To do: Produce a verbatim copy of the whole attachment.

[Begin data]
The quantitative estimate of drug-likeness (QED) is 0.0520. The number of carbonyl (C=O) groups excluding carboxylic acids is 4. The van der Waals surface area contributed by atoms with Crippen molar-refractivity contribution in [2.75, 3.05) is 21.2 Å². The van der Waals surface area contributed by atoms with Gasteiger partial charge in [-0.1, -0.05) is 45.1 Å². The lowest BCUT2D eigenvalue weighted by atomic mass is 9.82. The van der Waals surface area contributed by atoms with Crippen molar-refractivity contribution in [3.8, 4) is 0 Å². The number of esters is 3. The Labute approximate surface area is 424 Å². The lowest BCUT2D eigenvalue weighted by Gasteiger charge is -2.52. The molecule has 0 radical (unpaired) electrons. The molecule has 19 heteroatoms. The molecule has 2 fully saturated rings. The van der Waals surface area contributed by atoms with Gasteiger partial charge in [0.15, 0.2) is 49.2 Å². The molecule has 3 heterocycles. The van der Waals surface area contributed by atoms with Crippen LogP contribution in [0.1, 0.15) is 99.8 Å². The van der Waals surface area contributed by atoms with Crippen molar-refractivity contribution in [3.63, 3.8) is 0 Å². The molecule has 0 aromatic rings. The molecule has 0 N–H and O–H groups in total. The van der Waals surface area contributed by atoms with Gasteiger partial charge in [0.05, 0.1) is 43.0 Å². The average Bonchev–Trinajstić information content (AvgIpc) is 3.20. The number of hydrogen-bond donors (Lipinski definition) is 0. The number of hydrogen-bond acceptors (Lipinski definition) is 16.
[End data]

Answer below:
The quantitative estimate of drug-likeness (QED) is 0.0520. The number of carbonyl (C=O) groups excluding carboxylic acids is 4. The van der Waals surface area contributed by atoms with Crippen molar-refractivity contribution in [2.75, 3.05) is 21.2 Å². The van der Waals surface area contributed by atoms with Gasteiger partial charge in [-0.1, -0.05) is 45.1 Å². The lowest BCUT2D eigenvalue weighted by atomic mass is 9.82. The van der Waals surface area contributed by atoms with Crippen molar-refractivity contribution in [3.8, 4) is 0 Å². The number of esters is 3. The Labute approximate surface area is 424 Å². The lowest BCUT2D eigenvalue weighted by Gasteiger charge is -2.52. The molecule has 0 radical (unpaired) electrons. The molecule has 19 heteroatoms. The molecule has 2 fully saturated rings. The van der Waals surface area contributed by atoms with Gasteiger partial charge in [0.15, 0.2) is 49.2 Å². The molecule has 3 heterocycles. The van der Waals surface area contributed by atoms with Crippen LogP contribution in [0.1, 0.15) is 99.8 Å². The van der Waals surface area contributed by atoms with Crippen molar-refractivity contribution in [3.63, 3.8) is 0 Å². The molecule has 0 aromatic rings. The molecule has 0 N–H and O–H groups in total. The van der Waals surface area contributed by atoms with Gasteiger partial charge in [0.05, 0.1) is 43.0 Å². The average Bonchev–Trinajstić information content (AvgIpc) is 3.20. The number of hydrogen-bond donors (Lipinski definition) is 0. The number of hydrogen-bond acceptors (Lipinski definition) is 16.